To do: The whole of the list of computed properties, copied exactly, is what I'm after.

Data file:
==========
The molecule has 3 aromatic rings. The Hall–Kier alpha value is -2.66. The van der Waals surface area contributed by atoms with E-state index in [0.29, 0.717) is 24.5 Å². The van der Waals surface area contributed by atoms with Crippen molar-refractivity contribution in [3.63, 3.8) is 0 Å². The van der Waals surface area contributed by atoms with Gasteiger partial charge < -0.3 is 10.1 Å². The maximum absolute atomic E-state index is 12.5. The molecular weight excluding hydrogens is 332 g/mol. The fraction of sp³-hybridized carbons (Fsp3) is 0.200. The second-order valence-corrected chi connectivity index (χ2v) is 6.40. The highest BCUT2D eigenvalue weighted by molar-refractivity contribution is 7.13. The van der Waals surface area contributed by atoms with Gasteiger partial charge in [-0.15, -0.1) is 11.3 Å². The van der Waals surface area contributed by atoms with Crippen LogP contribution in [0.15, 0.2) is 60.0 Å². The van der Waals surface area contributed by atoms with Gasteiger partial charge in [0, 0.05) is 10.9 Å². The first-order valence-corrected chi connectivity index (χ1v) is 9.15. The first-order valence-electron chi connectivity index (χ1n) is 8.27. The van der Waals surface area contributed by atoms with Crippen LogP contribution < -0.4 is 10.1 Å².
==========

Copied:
The molecule has 3 aromatic rings. The Hall–Kier alpha value is -2.66. The van der Waals surface area contributed by atoms with E-state index in [0.29, 0.717) is 24.5 Å². The van der Waals surface area contributed by atoms with Crippen molar-refractivity contribution in [3.63, 3.8) is 0 Å². The van der Waals surface area contributed by atoms with Gasteiger partial charge < -0.3 is 10.1 Å². The maximum absolute atomic E-state index is 12.5. The molecular weight excluding hydrogens is 332 g/mol. The fraction of sp³-hybridized carbons (Fsp3) is 0.200. The second-order valence-corrected chi connectivity index (χ2v) is 6.40. The highest BCUT2D eigenvalue weighted by molar-refractivity contribution is 7.13. The van der Waals surface area contributed by atoms with Gasteiger partial charge in [-0.15, -0.1) is 11.3 Å². The van der Waals surface area contributed by atoms with Crippen LogP contribution in [0.15, 0.2) is 60.0 Å². The van der Waals surface area contributed by atoms with Gasteiger partial charge in [0, 0.05) is 10.9 Å². The first-order valence-corrected chi connectivity index (χ1v) is 9.15. The first-order valence-electron chi connectivity index (χ1n) is 8.27. The van der Waals surface area contributed by atoms with Crippen LogP contribution < -0.4 is 10.1 Å².